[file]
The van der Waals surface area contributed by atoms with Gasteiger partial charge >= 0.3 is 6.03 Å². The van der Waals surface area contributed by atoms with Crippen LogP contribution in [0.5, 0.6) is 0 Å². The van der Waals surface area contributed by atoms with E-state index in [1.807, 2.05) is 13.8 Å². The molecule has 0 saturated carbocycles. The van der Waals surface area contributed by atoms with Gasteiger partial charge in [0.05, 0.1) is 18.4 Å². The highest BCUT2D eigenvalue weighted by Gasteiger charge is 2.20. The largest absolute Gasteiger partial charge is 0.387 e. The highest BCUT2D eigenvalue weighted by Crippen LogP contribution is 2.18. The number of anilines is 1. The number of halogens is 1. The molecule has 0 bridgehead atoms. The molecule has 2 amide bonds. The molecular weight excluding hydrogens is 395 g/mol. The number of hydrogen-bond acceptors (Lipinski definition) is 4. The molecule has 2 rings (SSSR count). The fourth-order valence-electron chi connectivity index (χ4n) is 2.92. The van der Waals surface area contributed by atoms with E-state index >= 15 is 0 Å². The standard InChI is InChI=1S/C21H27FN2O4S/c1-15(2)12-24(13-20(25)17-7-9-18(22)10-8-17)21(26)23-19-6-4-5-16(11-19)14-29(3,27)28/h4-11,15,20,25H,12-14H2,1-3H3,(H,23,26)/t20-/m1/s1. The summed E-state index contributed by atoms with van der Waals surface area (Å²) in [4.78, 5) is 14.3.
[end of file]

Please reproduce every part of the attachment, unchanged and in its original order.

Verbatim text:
The van der Waals surface area contributed by atoms with Gasteiger partial charge >= 0.3 is 6.03 Å². The van der Waals surface area contributed by atoms with Crippen LogP contribution in [0.5, 0.6) is 0 Å². The van der Waals surface area contributed by atoms with E-state index in [1.807, 2.05) is 13.8 Å². The molecule has 0 saturated carbocycles. The van der Waals surface area contributed by atoms with Gasteiger partial charge in [0.05, 0.1) is 18.4 Å². The highest BCUT2D eigenvalue weighted by Gasteiger charge is 2.20. The largest absolute Gasteiger partial charge is 0.387 e. The highest BCUT2D eigenvalue weighted by Crippen LogP contribution is 2.18. The number of anilines is 1. The number of halogens is 1. The molecule has 0 bridgehead atoms. The molecule has 2 amide bonds. The molecular weight excluding hydrogens is 395 g/mol. The number of hydrogen-bond acceptors (Lipinski definition) is 4. The molecule has 2 rings (SSSR count). The fourth-order valence-electron chi connectivity index (χ4n) is 2.92. The van der Waals surface area contributed by atoms with E-state index >= 15 is 0 Å². The standard InChI is InChI=1S/C21H27FN2O4S/c1-15(2)12-24(13-20(25)17-7-9-18(22)10-8-17)21(26)23-19-6-4-5-16(11-19)14-29(3,27)28/h4-11,15,20,25H,12-14H2,1-3H3,(H,23,26)/t20-/m1/s1. The summed E-state index contributed by atoms with van der Waals surface area (Å²) in [4.78, 5) is 14.3.